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Short-sightedness is epidemic. The solution? Teach kids outside.

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A widely-read article in Nature by Elie Dolgin reports that short-sightedness “now affects around half of young adults in the United States and Europe — double the prevalence of half a century ago.”


Many ophthalmologists and endocrinologists believe there is a simple solution to this ongoing “myopia epidemic”: increasing children’s exposure to daylight. However, the solution is only apparently a simple one; finding ways to do so on an everyday basis is, in fact, a major challenge for schools, education professionals and parents.

This article discusses that challenge, suggests a quick and practical solution and offers three simple ideas to help school administrators, teachers and caregivers increase both quality learning and outdoor play time for young and very young children.

 The Three-Hours-a-Day Challenge 

The number of short-sighted young people is rising fast. It is tempting to blame the situation on the overuse of electronic devices and prolonged screen time; however, the core of the problem lies first and foremost in the spaces where each of us now lives, learns and works.

As Dolgin writes in his article, “The Myopia Boom”, “Retinal dopamine is normally produced on a diurnal cycle — ramping up during the day — and it tells the eye to switch from rod-based, nighttime vision to cone-based, daytime vision. Researchers now suspect that under dim (typically indoor) lighting, the cycle is disrupted, with consequences for eye growth”.

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Scientists are conducting research on the production of retinal dopamine in children who tend to spend most of their time indoors — both in school and at home — at a maximal light exposure of 500 lux, whereas, according to Ian Morgan, a researcher at the Australian National University in Canberra, “children need to spend around three hours per day under light levels of at least 10,000 lux to be protected against myopia.”

Ophthalmologists have now issued a challenge to school directors, early education professionals, teachers and parents worldwide. They are asking us whether it is possible to expose the children in each of our countries to three whole hours of daylight every day based on the children’s — and our own — current lifestyles. Think about it: three hours a day, day in and day out, even in the wintertime. For many it seems an impossible goal. How can we achieve it?

 Investing in Quality Time and Different Learning Goals 

“Man is not shaped by his brain, but by the collective whole of all his organs,”

German pedagogue, Hugo Kükelhaus (1900–1984), liked to say.

If you are a teacher, I’d ask you to think for a moment beyond your program or curriculum. If you’re a parent, I’d like you to focus on what learning means over and above the acquisition of knowledge. Ophthalmologists are warning us that something has been disrupted in the organs that are responsible for the correct functioning of young people’s visual systems.

These organs have to relearn how to do their job properly; in fact, it isn’t just the brain that’s capable of learning, but the entire body, including each of our organs. So if you find the idea of a “myopia epidemic” disturbing, you might want to consider investing some time in finding innovative ways to help your young students nurture their own health, including the development of their bodies and organs.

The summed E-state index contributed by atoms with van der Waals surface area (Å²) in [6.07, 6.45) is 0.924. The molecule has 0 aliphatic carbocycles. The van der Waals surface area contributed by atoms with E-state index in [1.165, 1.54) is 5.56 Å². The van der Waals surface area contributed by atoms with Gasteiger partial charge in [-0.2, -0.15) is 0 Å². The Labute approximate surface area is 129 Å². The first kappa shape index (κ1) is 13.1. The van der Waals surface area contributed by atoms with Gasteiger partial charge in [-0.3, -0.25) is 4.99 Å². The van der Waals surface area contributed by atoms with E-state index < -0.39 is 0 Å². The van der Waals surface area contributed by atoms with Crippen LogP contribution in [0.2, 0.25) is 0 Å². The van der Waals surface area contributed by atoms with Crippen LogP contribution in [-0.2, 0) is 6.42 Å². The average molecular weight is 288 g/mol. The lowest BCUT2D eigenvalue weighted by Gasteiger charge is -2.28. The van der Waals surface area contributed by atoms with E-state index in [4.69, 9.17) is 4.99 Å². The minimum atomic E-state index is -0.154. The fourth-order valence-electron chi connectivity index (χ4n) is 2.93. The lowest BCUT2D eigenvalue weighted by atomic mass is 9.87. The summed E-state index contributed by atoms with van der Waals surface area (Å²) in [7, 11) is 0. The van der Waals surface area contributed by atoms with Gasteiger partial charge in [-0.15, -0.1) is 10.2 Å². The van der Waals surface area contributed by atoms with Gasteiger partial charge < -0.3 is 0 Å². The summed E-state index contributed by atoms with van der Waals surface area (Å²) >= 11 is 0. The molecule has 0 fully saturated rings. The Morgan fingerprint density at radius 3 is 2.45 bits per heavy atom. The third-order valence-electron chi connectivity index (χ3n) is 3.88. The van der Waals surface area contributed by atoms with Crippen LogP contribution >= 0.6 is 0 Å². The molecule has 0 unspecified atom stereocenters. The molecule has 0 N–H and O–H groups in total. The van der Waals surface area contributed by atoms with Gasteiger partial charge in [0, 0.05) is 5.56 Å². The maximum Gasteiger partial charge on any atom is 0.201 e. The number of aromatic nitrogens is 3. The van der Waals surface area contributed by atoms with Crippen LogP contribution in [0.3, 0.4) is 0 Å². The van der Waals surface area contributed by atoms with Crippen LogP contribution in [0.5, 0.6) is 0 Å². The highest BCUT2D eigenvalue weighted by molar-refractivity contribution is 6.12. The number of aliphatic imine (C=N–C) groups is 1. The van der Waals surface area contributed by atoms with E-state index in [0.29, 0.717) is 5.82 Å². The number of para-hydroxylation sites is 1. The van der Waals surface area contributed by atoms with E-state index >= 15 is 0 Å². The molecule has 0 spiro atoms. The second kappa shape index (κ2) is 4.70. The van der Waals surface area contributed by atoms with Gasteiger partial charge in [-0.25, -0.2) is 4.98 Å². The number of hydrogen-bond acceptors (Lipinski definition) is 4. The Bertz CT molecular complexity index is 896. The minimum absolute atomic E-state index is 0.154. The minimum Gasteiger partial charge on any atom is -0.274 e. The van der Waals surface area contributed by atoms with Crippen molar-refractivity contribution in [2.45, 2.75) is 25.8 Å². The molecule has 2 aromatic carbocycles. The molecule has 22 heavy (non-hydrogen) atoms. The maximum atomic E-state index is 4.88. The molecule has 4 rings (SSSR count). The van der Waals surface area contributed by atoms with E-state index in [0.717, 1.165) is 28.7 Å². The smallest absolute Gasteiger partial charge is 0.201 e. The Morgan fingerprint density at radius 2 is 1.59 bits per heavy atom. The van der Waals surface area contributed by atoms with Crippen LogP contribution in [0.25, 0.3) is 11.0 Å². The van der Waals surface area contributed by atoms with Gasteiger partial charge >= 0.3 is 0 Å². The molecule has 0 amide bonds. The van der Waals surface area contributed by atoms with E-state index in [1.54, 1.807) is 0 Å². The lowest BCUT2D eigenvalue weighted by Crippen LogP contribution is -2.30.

Parents, too, can think up similar “projects” to undertake with their children.

Getting back to the three-hours-a-day challenge, some of you might wonder exactly how and what we can teach kids outdoors, and — in a real, practical sense — for how long. Personally, I believe it would already be a great start if each of you could find a way to work with your students out in the daylight even for just one hour a day.

Why not do a test run, investing 20 minutes of your class time once a week as an initial experiment? I’d like you to reflect on how much more children could learn and experience in the daylight, through simple actions to stimulate their vision, than you might have previously thought.

Set up a learning environment in advance by choosing a mix of materials from your classroom and from the nature outdoors. Think about how you feel in the daylight, far from the classroom, and observe what is going on with your students outside those same four walls. If the sunlight is too bright for them (or for you), you can change your location so that everyone can enjoy the light while keeping focused on the activities.

 If it rains, let it rain! 

You’re going to need to train your own consciousness of space and time outdoors in order to teach there effectively, ensuring quality time in the daylight for children. But as soon as you find a way to get them outdoors, you will already have begun to increase their exposure to daylight, and their bodies and organs will immediately become more active in response.

It’s natural, in fact, for kids to look for hands-on learning experiences on their own. You won’t need to invent specific exercises to strengthen their vision; the daylight will be enough.

To help you with your “test runs” I’ve provided some simple, no-cost, hands-on ideas below. Observe the kids, play with them and enjoy!

 Three Simple Ideas for Setting Up an Outdoors Learning Environment for Pre-K to Third Graders 

“The Humming Bucket”